Everyday People Matter


On Behalf of | Sep 15, 2023 | Medicaid, Uncategorized

During the period of the public health emergency of COVID-19, states were required to keep individuals on Medicaid rolls without annual reviews.  In May of this year, the Biden administration removed the public health emergency.  Now states have from April 2023 to June 2024 to requalify for Medicaid. This period is referred to as Medicaid Unwinding.   Nationally, 93 million Americans were on Medicaid during the pandemic.   In Georgia 2.7 million adults and children receive Medicaid.

On August 30th, The Centers for Medicare and Medicaid alerted state that they may be incorrectly disenrolling participants – mostly children – from Medicaid and the Children’s Health Insurance Program (CHIP). Two programming errors occurred during this period of unwinding.  First, states evaluated Medicaid eligiblity per household as a whole rather than separately by children and adults.  Second, states that were awaiting replies to questions from one household member would disqualify the whole household.  These procedures violate Medicaid and CHIP regulations.

Georgia is one of ten states that have not fully expanded Medicaid. Georgia began a limited Medicaid expansion in July 2023.  Adults who earn less than $14,600 a year will now clear the income threshold to apply for a Medicaid insurance card.  However, applicants must complete 80 hours of work, job training or qualifying activity each month to keep their coverage.  For those awaiting a decision on Social Security disabilty, they will not be eligible because the work requirements would eliminate disability eligibility.  Georgia is the only state with a work requirement for Medicaid eligiblity.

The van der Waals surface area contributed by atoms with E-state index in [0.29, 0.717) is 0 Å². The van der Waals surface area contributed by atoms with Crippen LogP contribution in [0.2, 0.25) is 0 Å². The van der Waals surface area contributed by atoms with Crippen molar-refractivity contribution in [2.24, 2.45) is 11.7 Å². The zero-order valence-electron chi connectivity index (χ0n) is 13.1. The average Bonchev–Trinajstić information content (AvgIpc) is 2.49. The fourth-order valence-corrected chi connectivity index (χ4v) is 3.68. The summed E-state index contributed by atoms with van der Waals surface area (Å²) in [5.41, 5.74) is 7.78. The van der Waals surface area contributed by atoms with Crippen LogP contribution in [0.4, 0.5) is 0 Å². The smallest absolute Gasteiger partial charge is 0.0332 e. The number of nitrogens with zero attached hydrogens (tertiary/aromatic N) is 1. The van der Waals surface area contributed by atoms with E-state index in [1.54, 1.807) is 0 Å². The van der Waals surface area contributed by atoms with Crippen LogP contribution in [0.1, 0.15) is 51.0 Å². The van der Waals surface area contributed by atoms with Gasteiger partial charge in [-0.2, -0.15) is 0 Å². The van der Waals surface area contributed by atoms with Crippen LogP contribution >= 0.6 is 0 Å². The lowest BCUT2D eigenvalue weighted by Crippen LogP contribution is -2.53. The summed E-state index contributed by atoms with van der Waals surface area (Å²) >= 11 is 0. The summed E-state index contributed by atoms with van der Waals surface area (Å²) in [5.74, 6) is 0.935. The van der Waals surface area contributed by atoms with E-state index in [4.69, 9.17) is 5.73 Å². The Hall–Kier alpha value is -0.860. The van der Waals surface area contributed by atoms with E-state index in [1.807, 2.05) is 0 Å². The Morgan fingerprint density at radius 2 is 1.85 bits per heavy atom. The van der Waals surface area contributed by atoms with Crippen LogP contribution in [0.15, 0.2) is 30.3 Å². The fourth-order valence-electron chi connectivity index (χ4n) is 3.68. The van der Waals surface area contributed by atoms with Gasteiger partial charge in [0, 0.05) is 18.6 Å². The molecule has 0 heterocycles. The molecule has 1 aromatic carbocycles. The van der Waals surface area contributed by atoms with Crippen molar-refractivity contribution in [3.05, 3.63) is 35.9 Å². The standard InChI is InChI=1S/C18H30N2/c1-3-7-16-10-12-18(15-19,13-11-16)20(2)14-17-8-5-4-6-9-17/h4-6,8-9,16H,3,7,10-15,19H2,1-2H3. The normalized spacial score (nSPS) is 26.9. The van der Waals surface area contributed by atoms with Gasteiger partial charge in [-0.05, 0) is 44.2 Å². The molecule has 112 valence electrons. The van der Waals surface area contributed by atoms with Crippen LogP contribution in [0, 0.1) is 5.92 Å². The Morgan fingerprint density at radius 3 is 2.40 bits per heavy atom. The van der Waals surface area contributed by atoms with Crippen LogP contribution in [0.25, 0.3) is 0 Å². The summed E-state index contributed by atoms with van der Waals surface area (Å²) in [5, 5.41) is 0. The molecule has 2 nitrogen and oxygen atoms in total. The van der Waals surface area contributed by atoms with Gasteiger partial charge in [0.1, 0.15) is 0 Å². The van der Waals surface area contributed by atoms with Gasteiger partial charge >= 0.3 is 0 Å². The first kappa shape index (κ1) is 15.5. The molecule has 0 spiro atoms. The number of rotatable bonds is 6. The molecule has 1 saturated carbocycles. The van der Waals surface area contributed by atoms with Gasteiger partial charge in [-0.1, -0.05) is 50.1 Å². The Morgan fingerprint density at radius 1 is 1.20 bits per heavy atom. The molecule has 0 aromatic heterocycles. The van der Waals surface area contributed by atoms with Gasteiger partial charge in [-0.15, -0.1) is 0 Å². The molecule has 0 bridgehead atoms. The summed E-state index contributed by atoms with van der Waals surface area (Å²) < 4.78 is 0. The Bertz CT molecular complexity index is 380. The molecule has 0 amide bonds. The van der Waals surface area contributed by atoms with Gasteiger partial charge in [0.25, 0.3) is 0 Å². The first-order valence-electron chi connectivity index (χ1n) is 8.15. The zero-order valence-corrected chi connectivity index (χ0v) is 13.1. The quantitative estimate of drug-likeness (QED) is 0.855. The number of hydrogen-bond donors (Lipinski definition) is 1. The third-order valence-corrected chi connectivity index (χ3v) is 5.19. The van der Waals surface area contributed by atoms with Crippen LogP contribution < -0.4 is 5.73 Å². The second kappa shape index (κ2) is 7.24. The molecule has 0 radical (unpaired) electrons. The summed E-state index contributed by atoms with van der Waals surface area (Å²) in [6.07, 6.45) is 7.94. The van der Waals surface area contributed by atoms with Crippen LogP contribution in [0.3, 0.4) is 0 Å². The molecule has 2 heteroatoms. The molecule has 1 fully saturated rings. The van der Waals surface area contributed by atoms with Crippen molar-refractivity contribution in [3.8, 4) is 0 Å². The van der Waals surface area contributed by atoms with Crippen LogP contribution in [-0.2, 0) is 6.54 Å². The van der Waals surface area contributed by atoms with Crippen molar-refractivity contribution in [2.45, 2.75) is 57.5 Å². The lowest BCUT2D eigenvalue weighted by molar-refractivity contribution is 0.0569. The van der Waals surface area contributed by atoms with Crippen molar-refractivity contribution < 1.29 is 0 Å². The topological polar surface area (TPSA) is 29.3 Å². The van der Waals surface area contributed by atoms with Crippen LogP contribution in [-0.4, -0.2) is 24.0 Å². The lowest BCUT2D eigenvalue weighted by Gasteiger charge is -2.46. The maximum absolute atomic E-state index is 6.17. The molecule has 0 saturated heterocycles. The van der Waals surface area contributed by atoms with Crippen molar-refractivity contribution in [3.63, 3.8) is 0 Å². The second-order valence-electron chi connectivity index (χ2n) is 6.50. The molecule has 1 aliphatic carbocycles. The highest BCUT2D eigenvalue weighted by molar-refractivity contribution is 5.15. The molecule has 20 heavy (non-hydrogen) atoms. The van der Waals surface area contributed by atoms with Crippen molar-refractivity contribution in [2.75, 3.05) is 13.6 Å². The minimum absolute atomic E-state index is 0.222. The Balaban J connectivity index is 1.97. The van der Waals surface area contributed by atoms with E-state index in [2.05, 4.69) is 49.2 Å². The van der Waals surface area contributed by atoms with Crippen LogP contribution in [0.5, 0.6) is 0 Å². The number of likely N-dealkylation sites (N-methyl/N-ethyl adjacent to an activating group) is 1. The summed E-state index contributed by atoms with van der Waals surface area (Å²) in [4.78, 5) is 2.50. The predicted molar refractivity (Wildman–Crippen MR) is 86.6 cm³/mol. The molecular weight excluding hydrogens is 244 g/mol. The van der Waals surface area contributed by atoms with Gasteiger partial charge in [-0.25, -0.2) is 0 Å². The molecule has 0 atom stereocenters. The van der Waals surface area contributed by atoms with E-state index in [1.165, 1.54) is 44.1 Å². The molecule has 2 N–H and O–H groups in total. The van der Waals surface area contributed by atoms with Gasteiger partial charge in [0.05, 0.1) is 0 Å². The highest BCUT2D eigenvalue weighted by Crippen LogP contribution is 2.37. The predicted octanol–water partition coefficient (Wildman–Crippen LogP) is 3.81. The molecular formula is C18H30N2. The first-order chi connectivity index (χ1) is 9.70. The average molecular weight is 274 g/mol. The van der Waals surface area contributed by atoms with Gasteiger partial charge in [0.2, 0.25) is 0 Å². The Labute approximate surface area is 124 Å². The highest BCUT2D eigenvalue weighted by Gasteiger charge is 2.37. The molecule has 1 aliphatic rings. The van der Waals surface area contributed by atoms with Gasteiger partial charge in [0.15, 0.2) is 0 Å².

An estimate 545,000 Georgians will lose coverage during Medicaid Unwinding.  Children represent 69% of all Medicaid and Peachcare enrollment.  Increasingly, paperwork burdens to show monthly eligibility make it difficult for low income families to maintain Medicaid coverage.  Families are limited by lack of internet access, language barriers, and lack of transportation to offices in rural areas.  If a person loses Medicaid coverage, that individual has thirty days to appeal the decision.  If the person has failed to provide documentation or to respond to request for documentation, the person has 90 days to provide documentation in order to reinstate coverage.

Health policy advocates question whether the Georgia Department of Human Resources is adequatlely staffed to handle the enormous task of both the Medicaid Unwinding and the Medicaid Limited Expansion.   The Georgia Budget and Policy Institute believes that without strategic investment these combined activities “create an unnecessary risk that could be harmful to those who depend on Georgia’s health care safety net, burdensome for state employees, and costly for the state.”